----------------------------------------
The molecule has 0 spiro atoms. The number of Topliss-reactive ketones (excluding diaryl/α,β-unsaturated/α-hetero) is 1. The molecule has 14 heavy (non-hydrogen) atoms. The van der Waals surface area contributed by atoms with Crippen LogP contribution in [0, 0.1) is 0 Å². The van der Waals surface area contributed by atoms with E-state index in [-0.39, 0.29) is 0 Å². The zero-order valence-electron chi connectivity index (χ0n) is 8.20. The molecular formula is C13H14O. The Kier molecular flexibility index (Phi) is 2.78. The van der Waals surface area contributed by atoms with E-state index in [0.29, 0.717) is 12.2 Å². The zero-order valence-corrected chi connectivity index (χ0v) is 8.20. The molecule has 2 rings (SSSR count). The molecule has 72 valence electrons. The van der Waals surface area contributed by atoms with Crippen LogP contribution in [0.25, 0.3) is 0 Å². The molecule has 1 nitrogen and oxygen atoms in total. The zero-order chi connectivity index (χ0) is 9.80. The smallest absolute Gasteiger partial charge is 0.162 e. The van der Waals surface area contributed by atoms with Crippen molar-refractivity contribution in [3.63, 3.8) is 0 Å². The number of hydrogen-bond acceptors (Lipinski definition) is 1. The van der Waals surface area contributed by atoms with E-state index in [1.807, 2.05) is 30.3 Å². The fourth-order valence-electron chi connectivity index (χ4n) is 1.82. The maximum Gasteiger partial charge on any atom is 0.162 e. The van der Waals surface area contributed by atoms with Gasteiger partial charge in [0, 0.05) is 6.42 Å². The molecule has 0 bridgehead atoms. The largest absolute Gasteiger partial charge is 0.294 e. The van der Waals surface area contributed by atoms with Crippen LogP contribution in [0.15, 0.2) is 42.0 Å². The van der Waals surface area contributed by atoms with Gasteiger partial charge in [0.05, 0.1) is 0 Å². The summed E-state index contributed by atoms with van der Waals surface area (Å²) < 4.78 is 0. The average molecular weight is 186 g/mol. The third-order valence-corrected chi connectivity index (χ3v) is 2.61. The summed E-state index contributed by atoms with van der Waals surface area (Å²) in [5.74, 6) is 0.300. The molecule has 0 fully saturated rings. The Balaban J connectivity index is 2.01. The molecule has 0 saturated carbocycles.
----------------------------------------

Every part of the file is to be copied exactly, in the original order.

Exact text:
The molecule has 0 spiro atoms. The number of Topliss-reactive ketones (excluding diaryl/α,β-unsaturated/α-hetero) is 1. The molecule has 14 heavy (non-hydrogen) atoms. The van der Waals surface area contributed by atoms with Crippen LogP contribution in [0, 0.1) is 0 Å². The van der Waals surface area contributed by atoms with E-state index in [-0.39, 0.29) is 0 Å². The zero-order valence-electron chi connectivity index (χ0n) is 8.20. The molecular formula is C13H14O. The Kier molecular flexibility index (Phi) is 2.78. The van der Waals surface area contributed by atoms with E-state index in [0.29, 0.717) is 12.2 Å². The zero-order valence-corrected chi connectivity index (χ0v) is 8.20. The molecule has 2 rings (SSSR count). The molecule has 72 valence electrons. The van der Waals surface area contributed by atoms with Crippen LogP contribution in [0.25, 0.3) is 0 Å². The molecule has 1 nitrogen and oxygen atoms in total. The zero-order chi connectivity index (χ0) is 9.80. The smallest absolute Gasteiger partial charge is 0.162 e. The van der Waals surface area contributed by atoms with Crippen molar-refractivity contribution in [3.63, 3.8) is 0 Å². The number of hydrogen-bond acceptors (Lipinski definition) is 1. The van der Waals surface area contributed by atoms with E-state index in [1.807, 2.05) is 30.3 Å². The fourth-order valence-electron chi connectivity index (χ4n) is 1.82. The maximum Gasteiger partial charge on any atom is 0.162 e. The van der Waals surface area contributed by atoms with Gasteiger partial charge in [0, 0.05) is 6.42 Å². The molecule has 0 bridgehead atoms. The largest absolute Gasteiger partial charge is 0.294 e. The van der Waals surface area contributed by atoms with Crippen LogP contribution in [0.15, 0.2) is 42.0 Å². The van der Waals surface area contributed by atoms with Gasteiger partial charge in [0.05, 0.1) is 0 Å². The summed E-state index contributed by atoms with van der Waals surface area (Å²) < 4.78 is 0. The average molecular weight is 186 g/mol. The third-order valence-corrected chi connectivity index (χ3v) is 2.61. The summed E-state index contributed by atoms with van der Waals surface area (Å²) in [5.74, 6) is 0.300. The molecule has 0 fully saturated rings. The Balaban J connectivity index is 2.01. The molecule has 0 saturated carbocycles.